Bird Flu Fears May Clip the Wings of Key West Chickens

Maryann Mott
for National Geographic News
April 28, 2006
Locals might say no other American city loves—and possibly hates—chickens more than Key West, Florida.

The free-roaming birds are thought to have been introduced to the tiny island decades ago by Cuban immigrants for cock fighting. Today the chickens number about 3,000.

From the post office to the grocery store, the cackling fowl can be seen and heard just about everywhere on Key West, the southernmost island of a chain stretching off Florida's southern tip (see map).

But that may soon change.

City commissioners announced their intention last week to remove the chickens from all public places as part of a larger avian influenza plan being developed.

"It's just a reasonable effort by government to fill its primary responsibility, which is the health, safety, and welfare of the citizens," Key West Commissioner Bill Verge explained.

How and when the chickens will be removed hasn't been decided yet, he said.

Migratory Risk

Key West is one of many areas in the United States bracing for the arrival of bird flu, which is expected to hit sometime this year. (Read "U.S. Bird Flu Plan Taking Shape.")

Wild bird migration is one way scientists think the flu may be introduced into the country.

Some migratory waterfowl carry the H5N1 virus, experts say, and can pass it to poultry flocks that lie along their migratory routes.

That's a concern, Verge says, since Key West is on two major flyways.

So far, human cases of bird flu have been reported in nine countries, resulting in 113 deaths, according to the World Health Organization.

Most human cases have occurred from direct or close contact with infected poultry or contaminated surfaces.

But not everyone is worried about a bird flu epidemic.

"There's always a scare," said Katha Sheehan, owner of The Chicken Store in Key West. The Chicken Store sells paraphernalia to preserve the famous—or infamous—fowl.

"Remember the year 2000? Then it was anthrax and airline safety. There's always some kind of tremendous public scare that we have to deal with, and now it's the avian flu," she said.

Sheehan believes the virus is simply an excuse to get rid of the noisy chickens that annoy some tourists and residents.

"This is a village that never sleeps," she said, as a rooster crowed in the background. "People are up all hours of the night partying. Those people particularly want to be sleeping in until noon, and the chickens do not."

For years the birds roosted in huge banyan trees found on just about every block, Sheehan says, hiding them from view and absorbing their cackle. But recent hurricanes have knocked down most of the banyans.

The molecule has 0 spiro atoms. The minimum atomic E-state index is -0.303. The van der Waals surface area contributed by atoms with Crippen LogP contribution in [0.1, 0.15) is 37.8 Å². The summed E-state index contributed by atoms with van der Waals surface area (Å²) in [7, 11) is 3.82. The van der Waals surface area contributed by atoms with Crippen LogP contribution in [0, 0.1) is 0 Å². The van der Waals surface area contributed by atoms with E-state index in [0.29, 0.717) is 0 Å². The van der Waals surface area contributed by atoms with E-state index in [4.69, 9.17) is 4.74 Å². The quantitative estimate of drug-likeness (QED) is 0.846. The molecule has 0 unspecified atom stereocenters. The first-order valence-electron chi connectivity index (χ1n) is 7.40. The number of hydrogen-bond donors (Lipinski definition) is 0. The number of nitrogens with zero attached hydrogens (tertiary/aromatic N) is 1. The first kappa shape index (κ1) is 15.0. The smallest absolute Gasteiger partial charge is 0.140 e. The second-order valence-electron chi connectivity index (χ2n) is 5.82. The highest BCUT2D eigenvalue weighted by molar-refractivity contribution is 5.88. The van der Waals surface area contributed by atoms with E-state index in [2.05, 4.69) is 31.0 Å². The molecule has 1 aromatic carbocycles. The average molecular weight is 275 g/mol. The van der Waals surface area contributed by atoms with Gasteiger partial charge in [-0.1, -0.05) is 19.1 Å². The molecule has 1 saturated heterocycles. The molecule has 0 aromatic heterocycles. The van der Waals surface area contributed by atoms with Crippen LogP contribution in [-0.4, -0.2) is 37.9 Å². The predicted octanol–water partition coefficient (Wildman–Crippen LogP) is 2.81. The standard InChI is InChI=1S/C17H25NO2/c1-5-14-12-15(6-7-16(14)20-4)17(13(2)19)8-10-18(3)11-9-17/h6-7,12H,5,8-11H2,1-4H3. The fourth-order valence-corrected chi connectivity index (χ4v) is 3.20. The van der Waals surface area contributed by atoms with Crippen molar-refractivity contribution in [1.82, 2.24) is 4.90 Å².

"It was a much quieter city when I first came here 22 years ago," she said.

Chicken Sanctuary
To house the chickens and keep them safe, Sheehan would like to see a combination rooster sanctuary/pet cemetery built on nearby Stock Island, a former landfill that closed about 12 years ago.

"It could go from being a liability into actually being a tourist attraction," she said.

This isn't the first time the city has tried to get the fowl population under control—and ruffled a few feathers in the process.

In 2004 a local barber turned "chicken catcher" was hired by the city. About a thousand birds were ultimately captured and relocated to a farm in Broward County, says Verge, the city commissioner.

Since then, he says, the population has doubled.

"We've never been overrun with chickens like we're overrun right now," Verge said.

A 30-year-old city ordinance requires chickens to be caged and kept on an owner's property. Verge admits, though, that the law has never been enforced, resulting in the poultry population explosion.

Sheehan believes any crackdown on the old ordinance is bound to fail, because it wouldn't take into consideration people's attachment to the feathered animals.

"There are a lot of people here who adore chickens," she said. "And they're going to continue to adore chickens. They're going to keep bringing them in. They're going to hatch them out. They're going to dump them in places where they're least expected."

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